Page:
Hiking Shiloh Battlefield

Members of McComb’s Boy Scouts of America Troop #124 recently spent their Spring Break on a camping and hiking adventure at Shiloh Battlefield Park in southern Tennessee.

The first day, the boys completed a 14-mile hike. They began at Fraley Field where the first shots were fired, past the infamous Hornet’s Nest and Bloody Pond, skirting the Indian mounds, then down to Pittsburgh Landing, before coming back up past the National Cemetery. The hikers continued past the Confederate burial trenches and the famous Shiloh Church that gave the battle its name that ironically means, “Place of Peace.”

On the Second day, the Scouts trekked 20 miles from the Mississippi State Line at Corinth along the Confederate approach to the battlefield.

The third day was a repeat of the path from the first day, but this time the Scouts examined specific artillery pieces on display at the Battlefield.

It is always a good idea to plan one rest day in five when hiking, and the weather obliged the hikers with some torrential rain on the fourth day. The Scouts packed up and spent the day at the fabulous Civil War Interpretive Center in Corinth, MS.  This museum day was just what the Scouts needed to be refreshed and perky for a 12-mile environment and conservation themed Hike on their final day.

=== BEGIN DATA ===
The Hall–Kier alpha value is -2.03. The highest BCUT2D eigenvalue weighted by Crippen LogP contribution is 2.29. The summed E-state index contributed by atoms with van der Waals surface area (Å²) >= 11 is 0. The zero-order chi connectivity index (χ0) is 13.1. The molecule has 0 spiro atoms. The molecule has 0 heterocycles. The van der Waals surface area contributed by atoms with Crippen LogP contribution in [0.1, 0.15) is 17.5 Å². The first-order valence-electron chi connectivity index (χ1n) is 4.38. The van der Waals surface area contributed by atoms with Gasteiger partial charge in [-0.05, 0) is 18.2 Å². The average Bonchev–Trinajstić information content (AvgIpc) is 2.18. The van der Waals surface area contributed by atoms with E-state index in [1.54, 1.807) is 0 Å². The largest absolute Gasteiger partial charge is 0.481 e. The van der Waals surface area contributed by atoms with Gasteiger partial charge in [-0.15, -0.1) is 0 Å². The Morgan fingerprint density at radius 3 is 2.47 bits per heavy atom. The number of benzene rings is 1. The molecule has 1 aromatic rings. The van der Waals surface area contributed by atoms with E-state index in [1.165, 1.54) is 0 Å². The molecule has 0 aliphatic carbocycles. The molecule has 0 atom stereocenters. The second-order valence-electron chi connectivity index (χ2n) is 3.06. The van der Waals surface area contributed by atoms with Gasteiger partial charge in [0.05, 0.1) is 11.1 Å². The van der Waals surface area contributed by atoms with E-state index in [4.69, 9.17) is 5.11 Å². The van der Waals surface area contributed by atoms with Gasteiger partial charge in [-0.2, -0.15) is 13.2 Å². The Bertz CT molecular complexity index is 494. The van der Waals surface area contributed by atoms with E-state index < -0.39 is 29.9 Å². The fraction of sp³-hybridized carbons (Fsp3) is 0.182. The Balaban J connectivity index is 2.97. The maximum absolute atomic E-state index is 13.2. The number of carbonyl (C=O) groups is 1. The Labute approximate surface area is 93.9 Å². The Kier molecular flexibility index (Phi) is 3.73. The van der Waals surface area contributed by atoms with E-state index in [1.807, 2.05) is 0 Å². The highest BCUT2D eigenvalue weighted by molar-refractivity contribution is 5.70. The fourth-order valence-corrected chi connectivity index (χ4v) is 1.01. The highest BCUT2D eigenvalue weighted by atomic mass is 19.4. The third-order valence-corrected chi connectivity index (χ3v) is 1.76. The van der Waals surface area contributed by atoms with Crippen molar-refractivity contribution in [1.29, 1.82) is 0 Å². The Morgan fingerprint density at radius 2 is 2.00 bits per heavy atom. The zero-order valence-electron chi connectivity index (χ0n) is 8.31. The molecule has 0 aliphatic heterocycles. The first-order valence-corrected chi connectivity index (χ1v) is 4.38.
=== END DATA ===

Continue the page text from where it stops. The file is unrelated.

In all, the Scouts hiked more than 50 total miles, qualifying them for the Hiking Merit Badge and  three Historical Trails awards from the Shiloh Military Trails organization. This accomplishment also brings them very close to completing the BSA’s 50-Miles Afoot/Afloat and Historical Trails Awards, and the National Outdoor Award for Hiking.

Best of all, the Scouts had a ton of fun and learned a great deal about their personal limits, setting up and maintaining camp in wet weather, and especially about the Battle of Shiloh and important people and events from the past.

Article originally published in the Enterprise-Journal

Photo by Elise D. Parker